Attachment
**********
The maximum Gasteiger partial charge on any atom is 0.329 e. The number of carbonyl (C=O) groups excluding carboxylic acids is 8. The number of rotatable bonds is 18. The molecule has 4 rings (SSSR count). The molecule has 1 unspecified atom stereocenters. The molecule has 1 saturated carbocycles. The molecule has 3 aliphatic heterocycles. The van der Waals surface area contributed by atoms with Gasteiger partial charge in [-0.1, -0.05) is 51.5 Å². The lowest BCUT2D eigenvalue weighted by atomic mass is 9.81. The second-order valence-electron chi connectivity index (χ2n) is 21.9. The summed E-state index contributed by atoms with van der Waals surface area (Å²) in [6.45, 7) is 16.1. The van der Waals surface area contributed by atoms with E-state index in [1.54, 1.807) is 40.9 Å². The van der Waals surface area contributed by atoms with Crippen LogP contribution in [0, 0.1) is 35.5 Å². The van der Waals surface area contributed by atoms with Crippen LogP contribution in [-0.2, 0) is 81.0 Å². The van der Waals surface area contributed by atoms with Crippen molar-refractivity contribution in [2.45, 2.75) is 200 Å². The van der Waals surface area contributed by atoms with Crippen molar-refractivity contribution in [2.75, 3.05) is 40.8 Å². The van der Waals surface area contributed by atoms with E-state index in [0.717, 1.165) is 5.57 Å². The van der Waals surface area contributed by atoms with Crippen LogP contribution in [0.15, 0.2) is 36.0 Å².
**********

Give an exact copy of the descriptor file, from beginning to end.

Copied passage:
The maximum Gasteiger partial charge on any atom is 0.329 e. The number of carbonyl (C=O) groups excluding carboxylic acids is 8. The number of rotatable bonds is 18. The molecule has 4 rings (SSSR count). The molecule has 1 unspecified atom stereocenters. The molecule has 1 saturated carbocycles. The molecule has 3 aliphatic heterocycles. The van der Waals surface area contributed by atoms with Gasteiger partial charge in [-0.1, -0.05) is 51.5 Å². The lowest BCUT2D eigenvalue weighted by atomic mass is 9.81. The second-order valence-electron chi connectivity index (χ2n) is 21.9. The summed E-state index contributed by atoms with van der Waals surface area (Å²) in [6.45, 7) is 16.1. The van der Waals surface area contributed by atoms with E-state index in [1.54, 1.807) is 40.9 Å². The van der Waals surface area contributed by atoms with Crippen LogP contribution in [0, 0.1) is 35.5 Å². The van der Waals surface area contributed by atoms with Crippen LogP contribution in [-0.2, 0) is 81.0 Å². The van der Waals surface area contributed by atoms with Crippen molar-refractivity contribution in [2.45, 2.75) is 200 Å². The van der Waals surface area contributed by atoms with Crippen molar-refractivity contribution in [2.75, 3.05) is 40.8 Å². The van der Waals surface area contributed by atoms with E-state index in [0.717, 1.165) is 5.57 Å². The van der Waals surface area contributed by atoms with Crippen LogP contribution in [0.15, 0.2) is 36.0 Å².